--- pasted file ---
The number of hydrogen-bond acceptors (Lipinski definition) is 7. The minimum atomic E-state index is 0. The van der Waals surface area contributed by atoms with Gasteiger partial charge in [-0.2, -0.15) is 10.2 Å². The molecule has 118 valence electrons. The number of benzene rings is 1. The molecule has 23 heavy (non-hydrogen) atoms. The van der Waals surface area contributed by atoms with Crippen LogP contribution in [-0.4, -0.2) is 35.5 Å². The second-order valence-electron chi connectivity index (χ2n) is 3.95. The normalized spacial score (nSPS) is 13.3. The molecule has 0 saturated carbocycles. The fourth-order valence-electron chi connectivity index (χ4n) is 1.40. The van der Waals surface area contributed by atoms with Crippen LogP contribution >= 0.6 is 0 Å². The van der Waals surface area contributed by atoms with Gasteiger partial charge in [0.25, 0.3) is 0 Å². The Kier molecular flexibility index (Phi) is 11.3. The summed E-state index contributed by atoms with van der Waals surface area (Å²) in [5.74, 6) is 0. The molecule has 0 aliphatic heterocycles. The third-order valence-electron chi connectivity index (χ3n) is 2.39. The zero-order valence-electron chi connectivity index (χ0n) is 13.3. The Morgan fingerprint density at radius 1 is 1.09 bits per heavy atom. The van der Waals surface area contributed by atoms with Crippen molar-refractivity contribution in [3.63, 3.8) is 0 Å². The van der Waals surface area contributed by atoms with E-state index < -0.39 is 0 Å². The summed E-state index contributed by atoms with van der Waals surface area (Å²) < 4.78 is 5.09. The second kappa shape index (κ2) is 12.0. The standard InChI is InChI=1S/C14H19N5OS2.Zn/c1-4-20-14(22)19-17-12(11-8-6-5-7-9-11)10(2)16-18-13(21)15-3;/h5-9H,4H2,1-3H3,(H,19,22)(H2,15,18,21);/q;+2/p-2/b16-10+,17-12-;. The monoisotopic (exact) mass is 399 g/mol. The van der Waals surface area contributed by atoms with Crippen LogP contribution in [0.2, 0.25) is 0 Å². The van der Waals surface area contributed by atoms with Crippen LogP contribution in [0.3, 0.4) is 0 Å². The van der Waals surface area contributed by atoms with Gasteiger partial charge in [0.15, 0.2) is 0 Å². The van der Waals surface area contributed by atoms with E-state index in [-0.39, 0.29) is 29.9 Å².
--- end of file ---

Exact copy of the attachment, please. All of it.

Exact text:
The number of hydrogen-bond acceptors (Lipinski definition) is 7. The minimum atomic E-state index is 0. The van der Waals surface area contributed by atoms with Gasteiger partial charge in [-0.2, -0.15) is 10.2 Å². The molecule has 118 valence electrons. The number of benzene rings is 1. The molecule has 23 heavy (non-hydrogen) atoms. The van der Waals surface area contributed by atoms with Crippen LogP contribution in [-0.4, -0.2) is 35.5 Å². The second-order valence-electron chi connectivity index (χ2n) is 3.95. The normalized spacial score (nSPS) is 13.3. The molecule has 0 saturated carbocycles. The fourth-order valence-electron chi connectivity index (χ4n) is 1.40. The van der Waals surface area contributed by atoms with Crippen LogP contribution >= 0.6 is 0 Å². The van der Waals surface area contributed by atoms with Gasteiger partial charge in [0.25, 0.3) is 0 Å². The Kier molecular flexibility index (Phi) is 11.3. The summed E-state index contributed by atoms with van der Waals surface area (Å²) in [5.74, 6) is 0. The molecule has 0 aliphatic heterocycles. The third-order valence-electron chi connectivity index (χ3n) is 2.39. The zero-order valence-electron chi connectivity index (χ0n) is 13.3. The Morgan fingerprint density at radius 1 is 1.09 bits per heavy atom. The van der Waals surface area contributed by atoms with Crippen molar-refractivity contribution in [3.63, 3.8) is 0 Å². The van der Waals surface area contributed by atoms with E-state index < -0.39 is 0 Å². The summed E-state index contributed by atoms with van der Waals surface area (Å²) < 4.78 is 5.09. The second kappa shape index (κ2) is 12.0. The standard InChI is InChI=1S/C14H19N5OS2.Zn/c1-4-20-14(22)19-17-12(11-8-6-5-7-9-11)10(2)16-18-13(21)15-3;/h5-9H,4H2,1-3H3,(H,19,22)(H2,15,18,21);/q;+2/p-2/b16-10+,17-12-;. The monoisotopic (exact) mass is 399 g/mol. The van der Waals surface area contributed by atoms with Crippen LogP contribution in [0.2, 0.25) is 0 Å². The van der Waals surface area contributed by atoms with Crippen LogP contribution in [0.3, 0.4) is 0 Å². The van der Waals surface area contributed by atoms with Gasteiger partial charge in [0.15, 0.2) is 0 Å². The van der Waals surface area contributed by atoms with E-state index in [-0.39, 0.29) is 29.9 Å².